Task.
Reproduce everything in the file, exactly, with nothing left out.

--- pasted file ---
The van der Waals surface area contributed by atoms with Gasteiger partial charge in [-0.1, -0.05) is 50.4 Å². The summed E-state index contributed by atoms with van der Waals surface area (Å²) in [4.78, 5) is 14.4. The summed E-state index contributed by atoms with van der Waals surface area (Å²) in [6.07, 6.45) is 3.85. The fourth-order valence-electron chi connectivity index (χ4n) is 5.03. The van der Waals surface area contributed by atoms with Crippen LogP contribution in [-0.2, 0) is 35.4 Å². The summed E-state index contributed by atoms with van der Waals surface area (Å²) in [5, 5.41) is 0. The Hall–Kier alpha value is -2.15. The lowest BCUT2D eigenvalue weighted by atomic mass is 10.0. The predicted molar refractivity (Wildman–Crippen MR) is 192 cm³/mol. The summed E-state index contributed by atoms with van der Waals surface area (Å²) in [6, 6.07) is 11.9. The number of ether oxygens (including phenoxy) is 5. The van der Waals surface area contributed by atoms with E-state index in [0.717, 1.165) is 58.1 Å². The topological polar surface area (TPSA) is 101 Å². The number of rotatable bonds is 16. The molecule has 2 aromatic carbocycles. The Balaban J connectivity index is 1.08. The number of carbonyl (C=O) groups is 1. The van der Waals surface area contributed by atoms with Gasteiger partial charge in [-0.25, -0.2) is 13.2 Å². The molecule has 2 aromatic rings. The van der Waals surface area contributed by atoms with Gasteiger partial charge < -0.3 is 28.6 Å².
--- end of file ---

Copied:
The van der Waals surface area contributed by atoms with Gasteiger partial charge in [-0.1, -0.05) is 50.4 Å². The summed E-state index contributed by atoms with van der Waals surface area (Å²) in [4.78, 5) is 14.4. The summed E-state index contributed by atoms with van der Waals surface area (Å²) in [6.07, 6.45) is 3.85. The fourth-order valence-electron chi connectivity index (χ4n) is 5.03. The van der Waals surface area contributed by atoms with Crippen LogP contribution in [-0.2, 0) is 35.4 Å². The summed E-state index contributed by atoms with van der Waals surface area (Å²) in [5, 5.41) is 0. The Hall–Kier alpha value is -2.15. The lowest BCUT2D eigenvalue weighted by atomic mass is 10.0. The predicted molar refractivity (Wildman–Crippen MR) is 192 cm³/mol. The summed E-state index contributed by atoms with van der Waals surface area (Å²) in [6, 6.07) is 11.9. The number of ether oxygens (including phenoxy) is 5. The van der Waals surface area contributed by atoms with E-state index in [0.717, 1.165) is 58.1 Å². The topological polar surface area (TPSA) is 101 Å². The number of rotatable bonds is 16. The molecule has 2 aromatic carbocycles. The Balaban J connectivity index is 1.08. The number of carbonyl (C=O) groups is 1. The van der Waals surface area contributed by atoms with Gasteiger partial charge in [-0.25, -0.2) is 13.2 Å². The molecule has 2 aromatic rings. The van der Waals surface area contributed by atoms with Gasteiger partial charge < -0.3 is 28.6 Å².